While fertility rates have steadily fallen, from over 7% in 1960 to over 3.1% at present, many Philippine families lack the means to look after their children. Independent research has found that many of the street kids are runaways escaping from difficult family situations. According to the End Child Prostitution in Asian Tourism, a child-rights advocacy group, many of these youth work as pickpockets, scavengers and beggars to survive. Others end up in forced prostitution situations.
Their large vulnerable numbers are easy prey for Philippine criminal syndicates, particularly those involved in drugs and armed robbery. The government also claims vulnerable youth are forcibly conscripted by armed rebel groups, including the communist New People's Army (NPA), to bolster their otherwise dwindling numbers.
Both the International Committee of the Red Cross and The United Nations Children's Fund (UNICEF) have published reports showing that the NPA has deployed "children in combat". UNICEF estimated that around 3% of the NPA's 9,000 or so fighters are minors, some as young as 10 years old. (Other rights groups, including the New York-based Human Rights Watch, have challenged government assessments of the extent of child recruitment among rebel groups.)
That has raised questions about whether moves afoot to lower the legal age for criminal liability will deal more with the symptom than the disease. Elnora Tobias, president of the Philippine Action for Youth Offenders, has argued that authorities should instead prioritize prosecuting the leaders of crime syndicates who use minors to commit criminal acts.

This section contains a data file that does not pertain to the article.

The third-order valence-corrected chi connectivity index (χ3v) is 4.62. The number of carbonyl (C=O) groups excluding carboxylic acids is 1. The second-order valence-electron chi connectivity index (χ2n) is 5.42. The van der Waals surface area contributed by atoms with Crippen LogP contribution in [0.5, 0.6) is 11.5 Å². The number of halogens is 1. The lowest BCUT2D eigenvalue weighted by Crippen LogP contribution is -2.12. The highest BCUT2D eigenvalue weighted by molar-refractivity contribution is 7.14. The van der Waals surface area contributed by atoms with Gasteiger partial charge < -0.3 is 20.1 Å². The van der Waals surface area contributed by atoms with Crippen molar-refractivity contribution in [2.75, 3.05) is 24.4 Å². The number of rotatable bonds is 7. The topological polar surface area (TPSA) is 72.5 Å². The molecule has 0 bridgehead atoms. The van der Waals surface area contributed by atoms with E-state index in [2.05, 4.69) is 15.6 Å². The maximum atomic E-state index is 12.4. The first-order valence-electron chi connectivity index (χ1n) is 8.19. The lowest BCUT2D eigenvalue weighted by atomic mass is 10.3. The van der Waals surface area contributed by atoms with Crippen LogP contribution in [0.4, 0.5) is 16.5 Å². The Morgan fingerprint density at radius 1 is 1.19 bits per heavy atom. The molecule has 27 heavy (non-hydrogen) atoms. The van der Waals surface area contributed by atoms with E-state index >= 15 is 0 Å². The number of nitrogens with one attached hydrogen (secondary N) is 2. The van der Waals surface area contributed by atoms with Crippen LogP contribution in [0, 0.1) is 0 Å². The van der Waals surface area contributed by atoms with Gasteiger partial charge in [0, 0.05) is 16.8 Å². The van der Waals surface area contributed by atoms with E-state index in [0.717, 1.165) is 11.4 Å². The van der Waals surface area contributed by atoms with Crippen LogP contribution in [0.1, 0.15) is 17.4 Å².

This is easier said than done, however. Many crime syndicates have top notch political connections and Philippine law enforcement is frequently cited as corrupt, poorly managed and under-resourced. Indeed, Philippine security forces have become an embarrassing national symbol of ineptitude in light of the bungled bus hostage crisis in Manila last year that resulted in the deaths of nearly a dozen Hong Kong tourists and a diplomatic clash with China. Fittingly, the hostage taker was a disgruntled police officer.
Congresswoman Jayne Lopez thinks a better solution to rising youth crime would be to implement stiffer penalties for parents or guardians of delinquent kids. In a bill she has proposed to congress, parents could be held liable for failing to provide proper education to their minor children and allowing them to loiter, play or wander unsupervised in public areas.
Tricia Oco, executive director of the juvenile justice and welfare council, believes that the only long-term solution is to reduce the country's endemic high poverty rate, where currently around one-third of the population can't afford even basic commodities and services.
She has proposed greater subsidies for housing, health care, education and other social services that would give the state a greater role in providing for the country's poor youth. The political momentum, however, is behind criminalizing youthful indiscretions and adding more pressure on the country's already dysfunctional criminal justice system.
Joel D Adriano
Business & Investment Opportunities